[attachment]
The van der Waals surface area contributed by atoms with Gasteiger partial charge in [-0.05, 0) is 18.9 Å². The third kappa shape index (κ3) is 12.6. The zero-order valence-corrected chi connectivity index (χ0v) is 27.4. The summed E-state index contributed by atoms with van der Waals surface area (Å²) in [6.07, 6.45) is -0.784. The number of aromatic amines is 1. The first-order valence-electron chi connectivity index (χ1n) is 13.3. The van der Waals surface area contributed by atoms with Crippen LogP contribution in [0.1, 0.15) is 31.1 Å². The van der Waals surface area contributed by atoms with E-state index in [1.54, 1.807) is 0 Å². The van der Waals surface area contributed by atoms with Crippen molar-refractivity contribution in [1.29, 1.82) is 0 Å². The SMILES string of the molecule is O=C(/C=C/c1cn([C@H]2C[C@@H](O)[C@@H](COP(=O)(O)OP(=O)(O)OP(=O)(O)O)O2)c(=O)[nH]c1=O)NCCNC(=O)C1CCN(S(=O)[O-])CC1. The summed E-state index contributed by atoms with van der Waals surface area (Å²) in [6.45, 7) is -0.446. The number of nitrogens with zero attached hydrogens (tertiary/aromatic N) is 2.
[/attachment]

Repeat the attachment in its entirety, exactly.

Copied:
The van der Waals surface area contributed by atoms with Gasteiger partial charge in [-0.05, 0) is 18.9 Å². The third kappa shape index (κ3) is 12.6. The zero-order valence-corrected chi connectivity index (χ0v) is 27.4. The summed E-state index contributed by atoms with van der Waals surface area (Å²) in [6.07, 6.45) is -0.784. The number of aromatic amines is 1. The first-order valence-electron chi connectivity index (χ1n) is 13.3. The van der Waals surface area contributed by atoms with Crippen LogP contribution in [0.1, 0.15) is 31.1 Å². The van der Waals surface area contributed by atoms with E-state index in [1.54, 1.807) is 0 Å². The van der Waals surface area contributed by atoms with Crippen molar-refractivity contribution in [1.29, 1.82) is 0 Å². The SMILES string of the molecule is O=C(/C=C/c1cn([C@H]2C[C@@H](O)[C@@H](COP(=O)(O)OP(=O)(O)OP(=O)(O)O)O2)c(=O)[nH]c1=O)NCCNC(=O)C1CCN(S(=O)[O-])CC1. The summed E-state index contributed by atoms with van der Waals surface area (Å²) in [6.45, 7) is -0.446. The number of nitrogens with zero attached hydrogens (tertiary/aromatic N) is 2.